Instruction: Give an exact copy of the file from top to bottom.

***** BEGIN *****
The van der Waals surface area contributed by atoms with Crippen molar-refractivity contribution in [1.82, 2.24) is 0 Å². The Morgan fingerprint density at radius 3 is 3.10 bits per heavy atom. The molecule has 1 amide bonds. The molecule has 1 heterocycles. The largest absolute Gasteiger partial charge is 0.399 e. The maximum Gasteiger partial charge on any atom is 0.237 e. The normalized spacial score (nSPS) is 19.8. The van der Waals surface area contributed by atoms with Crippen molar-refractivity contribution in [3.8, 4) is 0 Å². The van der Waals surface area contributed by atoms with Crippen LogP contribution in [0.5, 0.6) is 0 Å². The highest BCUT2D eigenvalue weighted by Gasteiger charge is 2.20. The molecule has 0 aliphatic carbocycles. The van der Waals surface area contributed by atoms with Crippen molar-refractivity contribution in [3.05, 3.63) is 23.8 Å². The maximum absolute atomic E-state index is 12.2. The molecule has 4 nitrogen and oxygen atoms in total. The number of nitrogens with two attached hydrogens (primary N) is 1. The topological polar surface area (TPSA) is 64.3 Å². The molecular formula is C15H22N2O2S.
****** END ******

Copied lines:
The van der Waals surface area contributed by atoms with Crippen molar-refractivity contribution in [1.82, 2.24) is 0 Å². The Morgan fingerprint density at radius 3 is 3.10 bits per heavy atom. The molecule has 1 amide bonds. The molecule has 1 heterocycles. The largest absolute Gasteiger partial charge is 0.399 e. The maximum Gasteiger partial charge on any atom is 0.237 e. The normalized spacial score (nSPS) is 19.8. The van der Waals surface area contributed by atoms with Crippen molar-refractivity contribution in [3.8, 4) is 0 Å². The van der Waals surface area contributed by atoms with Crippen LogP contribution in [0.5, 0.6) is 0 Å². The highest BCUT2D eigenvalue weighted by Gasteiger charge is 2.20. The molecule has 0 aliphatic carbocycles. The van der Waals surface area contributed by atoms with Crippen molar-refractivity contribution in [3.05, 3.63) is 23.8 Å². The maximum absolute atomic E-state index is 12.2. The molecule has 4 nitrogen and oxygen atoms in total. The number of nitrogens with two attached hydrogens (primary N) is 1. The topological polar surface area (TPSA) is 64.3 Å². The molecular formula is C15H22N2O2S.